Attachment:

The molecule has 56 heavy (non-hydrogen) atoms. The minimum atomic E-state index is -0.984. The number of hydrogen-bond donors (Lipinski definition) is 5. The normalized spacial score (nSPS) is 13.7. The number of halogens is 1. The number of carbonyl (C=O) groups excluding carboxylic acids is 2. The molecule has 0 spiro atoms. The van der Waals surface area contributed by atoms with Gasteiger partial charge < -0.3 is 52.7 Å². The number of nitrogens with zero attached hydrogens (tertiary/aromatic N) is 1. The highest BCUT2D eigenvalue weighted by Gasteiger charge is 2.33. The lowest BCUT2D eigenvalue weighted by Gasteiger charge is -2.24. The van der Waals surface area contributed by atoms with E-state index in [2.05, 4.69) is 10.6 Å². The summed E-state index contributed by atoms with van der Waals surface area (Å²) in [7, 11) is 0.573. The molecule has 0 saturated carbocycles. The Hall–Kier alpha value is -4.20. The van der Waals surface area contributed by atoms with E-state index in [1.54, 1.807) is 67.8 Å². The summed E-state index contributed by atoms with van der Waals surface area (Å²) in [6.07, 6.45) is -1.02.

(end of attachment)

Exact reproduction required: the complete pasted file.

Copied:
The molecule has 56 heavy (non-hydrogen) atoms. The minimum atomic E-state index is -0.984. The number of hydrogen-bond donors (Lipinski definition) is 5. The normalized spacial score (nSPS) is 13.7. The number of halogens is 1. The number of carbonyl (C=O) groups excluding carboxylic acids is 2. The molecule has 0 spiro atoms. The van der Waals surface area contributed by atoms with Gasteiger partial charge < -0.3 is 52.7 Å². The number of nitrogens with zero attached hydrogens (tertiary/aromatic N) is 1. The highest BCUT2D eigenvalue weighted by Gasteiger charge is 2.33. The lowest BCUT2D eigenvalue weighted by Gasteiger charge is -2.24. The van der Waals surface area contributed by atoms with E-state index in [2.05, 4.69) is 10.6 Å². The summed E-state index contributed by atoms with van der Waals surface area (Å²) in [7, 11) is 0.573. The molecule has 0 saturated carbocycles. The Hall–Kier alpha value is -4.20. The van der Waals surface area contributed by atoms with E-state index in [1.54, 1.807) is 67.8 Å². The summed E-state index contributed by atoms with van der Waals surface area (Å²) in [6.07, 6.45) is -1.02.